The Outer Limits

Ophthalmologist’s critical diagnosis saves peripheral vision.

Photo by Jordan Pysz.

Robert and Elizabeth Welch

With its drivers responsible for moving more than 70 percent of all the country’s freight, the trucking industry has long been considered the lifeblood of the US economy. For more than 25 years, Robert Welch was one of the cells in that bloodstream.

“I was stationed in Delaware, Ohio at the Pittsburgh Plate Glass Company manufacturing facility there,” Robert, 82, remembers. “From there, I hauled just about everything the company made – all of its glass and paint products – all over the United States and Canada.”

Robert retired from the trucking industry in 1998 and moved to Florida five years later in an effort to escape what he referred to as the “frozen” north. Several years later, something odd happened while he and his wife were on their way to run some errands.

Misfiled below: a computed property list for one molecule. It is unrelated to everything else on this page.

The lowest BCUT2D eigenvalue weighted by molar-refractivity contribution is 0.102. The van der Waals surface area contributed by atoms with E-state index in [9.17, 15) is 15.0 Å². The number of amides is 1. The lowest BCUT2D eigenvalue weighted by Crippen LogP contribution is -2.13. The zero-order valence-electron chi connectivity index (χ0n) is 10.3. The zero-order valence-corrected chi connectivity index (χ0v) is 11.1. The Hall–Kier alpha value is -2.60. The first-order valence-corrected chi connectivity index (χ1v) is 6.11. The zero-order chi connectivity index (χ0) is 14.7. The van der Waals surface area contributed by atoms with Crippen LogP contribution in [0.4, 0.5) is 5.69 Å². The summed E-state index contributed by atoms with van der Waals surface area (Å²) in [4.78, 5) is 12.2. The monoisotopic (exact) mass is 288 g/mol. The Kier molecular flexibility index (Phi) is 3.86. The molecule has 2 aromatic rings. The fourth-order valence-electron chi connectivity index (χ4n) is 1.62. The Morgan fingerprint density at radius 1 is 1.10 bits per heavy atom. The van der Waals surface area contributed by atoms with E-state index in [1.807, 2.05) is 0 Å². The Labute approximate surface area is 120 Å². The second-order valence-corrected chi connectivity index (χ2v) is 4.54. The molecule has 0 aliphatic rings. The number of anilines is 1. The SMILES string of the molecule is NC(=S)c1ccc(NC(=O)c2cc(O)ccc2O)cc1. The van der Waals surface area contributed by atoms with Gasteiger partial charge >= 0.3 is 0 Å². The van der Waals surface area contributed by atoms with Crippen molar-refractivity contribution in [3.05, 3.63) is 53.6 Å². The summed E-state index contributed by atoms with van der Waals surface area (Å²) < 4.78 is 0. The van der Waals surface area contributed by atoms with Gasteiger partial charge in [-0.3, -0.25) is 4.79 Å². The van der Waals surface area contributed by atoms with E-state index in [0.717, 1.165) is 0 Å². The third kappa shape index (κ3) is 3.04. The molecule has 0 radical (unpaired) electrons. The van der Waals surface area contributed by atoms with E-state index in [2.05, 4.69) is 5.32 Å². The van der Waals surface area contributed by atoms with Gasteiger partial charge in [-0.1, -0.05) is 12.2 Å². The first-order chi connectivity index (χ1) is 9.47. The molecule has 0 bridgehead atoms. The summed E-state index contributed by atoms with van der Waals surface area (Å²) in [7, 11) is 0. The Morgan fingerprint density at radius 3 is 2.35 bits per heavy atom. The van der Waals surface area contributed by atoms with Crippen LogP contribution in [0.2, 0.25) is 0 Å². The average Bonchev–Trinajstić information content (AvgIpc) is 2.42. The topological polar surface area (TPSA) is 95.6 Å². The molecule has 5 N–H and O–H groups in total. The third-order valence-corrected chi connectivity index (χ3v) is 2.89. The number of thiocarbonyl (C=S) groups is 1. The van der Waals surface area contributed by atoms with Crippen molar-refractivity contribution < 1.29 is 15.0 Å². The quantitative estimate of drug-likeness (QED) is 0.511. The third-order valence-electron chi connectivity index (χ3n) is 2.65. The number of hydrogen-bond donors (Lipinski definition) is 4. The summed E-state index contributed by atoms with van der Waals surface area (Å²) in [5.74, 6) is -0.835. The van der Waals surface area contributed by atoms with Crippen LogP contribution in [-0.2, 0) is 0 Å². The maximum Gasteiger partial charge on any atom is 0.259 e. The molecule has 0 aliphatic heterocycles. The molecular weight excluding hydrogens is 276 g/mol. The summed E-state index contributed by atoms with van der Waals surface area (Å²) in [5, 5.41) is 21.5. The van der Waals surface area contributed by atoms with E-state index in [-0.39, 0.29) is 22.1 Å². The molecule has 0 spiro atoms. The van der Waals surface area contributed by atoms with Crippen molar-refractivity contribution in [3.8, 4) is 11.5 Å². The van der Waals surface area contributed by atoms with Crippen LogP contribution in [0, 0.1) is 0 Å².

“I think the best way to describe what happened is to say that I suddenly began to have something like tunnel vision,” Robert explains. “All of a sudden, my vision started closing in on me from the outside. I couldn’t see anything off to the side anymore.”

Robert’s decades of professional experience behind the wheel paid him a huge dividend during that harrowing episode. Despite his impaired vision, he safely steered his car to the side of the road, where he stopped and handed the driving responsibilities to his wife.

That minor change did nothing to improve Robert’s vision. Hours later, after the couple returned home, Robert was still struggling to see anything beyond what was right in front of him. A couple days later, his wife called her eye doctor, David E. Hall, MD, of Pasadena Eye Center.

A Deeper Dive

Dr. Hall is a board-certified ophthalmologist, which means he is a licensed medical doctor specializing in vision care and treatment of the eyes. As such, he is qualified to diagnose and treat a wide range of conditions. That proved beneficial for Robert.